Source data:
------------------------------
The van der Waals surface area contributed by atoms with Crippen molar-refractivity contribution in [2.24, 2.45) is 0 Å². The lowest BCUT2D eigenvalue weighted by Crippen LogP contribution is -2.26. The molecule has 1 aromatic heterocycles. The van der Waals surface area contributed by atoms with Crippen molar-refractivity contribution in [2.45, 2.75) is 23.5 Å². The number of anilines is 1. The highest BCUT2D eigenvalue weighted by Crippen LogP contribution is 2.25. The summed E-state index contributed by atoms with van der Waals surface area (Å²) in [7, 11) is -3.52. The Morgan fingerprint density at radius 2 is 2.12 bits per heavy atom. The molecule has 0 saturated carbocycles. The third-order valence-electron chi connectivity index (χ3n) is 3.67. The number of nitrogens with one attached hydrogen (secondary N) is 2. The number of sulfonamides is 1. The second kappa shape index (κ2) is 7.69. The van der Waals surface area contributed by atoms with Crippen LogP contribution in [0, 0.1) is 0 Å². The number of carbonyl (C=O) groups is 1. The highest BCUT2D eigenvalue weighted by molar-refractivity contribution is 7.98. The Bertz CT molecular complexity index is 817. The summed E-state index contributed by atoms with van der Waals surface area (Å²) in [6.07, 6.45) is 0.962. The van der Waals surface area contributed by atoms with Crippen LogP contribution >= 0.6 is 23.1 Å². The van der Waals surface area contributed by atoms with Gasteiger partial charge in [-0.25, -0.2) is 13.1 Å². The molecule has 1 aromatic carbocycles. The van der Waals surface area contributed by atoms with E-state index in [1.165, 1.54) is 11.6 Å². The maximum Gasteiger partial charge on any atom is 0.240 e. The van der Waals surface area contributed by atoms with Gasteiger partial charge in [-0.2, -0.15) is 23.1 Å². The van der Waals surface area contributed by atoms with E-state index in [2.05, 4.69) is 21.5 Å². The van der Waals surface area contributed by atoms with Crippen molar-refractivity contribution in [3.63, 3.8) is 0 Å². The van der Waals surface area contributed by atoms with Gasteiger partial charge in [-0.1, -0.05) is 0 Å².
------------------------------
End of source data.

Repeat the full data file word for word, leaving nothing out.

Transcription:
The van der Waals surface area contributed by atoms with Crippen molar-refractivity contribution in [2.24, 2.45) is 0 Å². The lowest BCUT2D eigenvalue weighted by Crippen LogP contribution is -2.26. The molecule has 1 aromatic heterocycles. The van der Waals surface area contributed by atoms with Crippen molar-refractivity contribution in [2.45, 2.75) is 23.5 Å². The number of anilines is 1. The highest BCUT2D eigenvalue weighted by Crippen LogP contribution is 2.25. The summed E-state index contributed by atoms with van der Waals surface area (Å²) in [7, 11) is -3.52. The Morgan fingerprint density at radius 2 is 2.12 bits per heavy atom. The molecule has 0 saturated carbocycles. The third-order valence-electron chi connectivity index (χ3n) is 3.67. The number of nitrogens with one attached hydrogen (secondary N) is 2. The number of sulfonamides is 1. The second kappa shape index (κ2) is 7.69. The van der Waals surface area contributed by atoms with Crippen LogP contribution in [0, 0.1) is 0 Å². The number of carbonyl (C=O) groups is 1. The highest BCUT2D eigenvalue weighted by molar-refractivity contribution is 7.98. The Bertz CT molecular complexity index is 817. The summed E-state index contributed by atoms with van der Waals surface area (Å²) in [6.07, 6.45) is 0.962. The van der Waals surface area contributed by atoms with Crippen LogP contribution >= 0.6 is 23.1 Å². The van der Waals surface area contributed by atoms with Gasteiger partial charge in [-0.25, -0.2) is 13.1 Å². The molecule has 1 aromatic carbocycles. The van der Waals surface area contributed by atoms with E-state index in [1.165, 1.54) is 11.6 Å². The maximum Gasteiger partial charge on any atom is 0.240 e. The van der Waals surface area contributed by atoms with Gasteiger partial charge in [-0.2, -0.15) is 23.1 Å². The van der Waals surface area contributed by atoms with E-state index in [2.05, 4.69) is 21.5 Å². The van der Waals surface area contributed by atoms with Crippen molar-refractivity contribution in [3.63, 3.8) is 0 Å². The van der Waals surface area contributed by atoms with Gasteiger partial charge in [-0.1, -0.05) is 0 Å².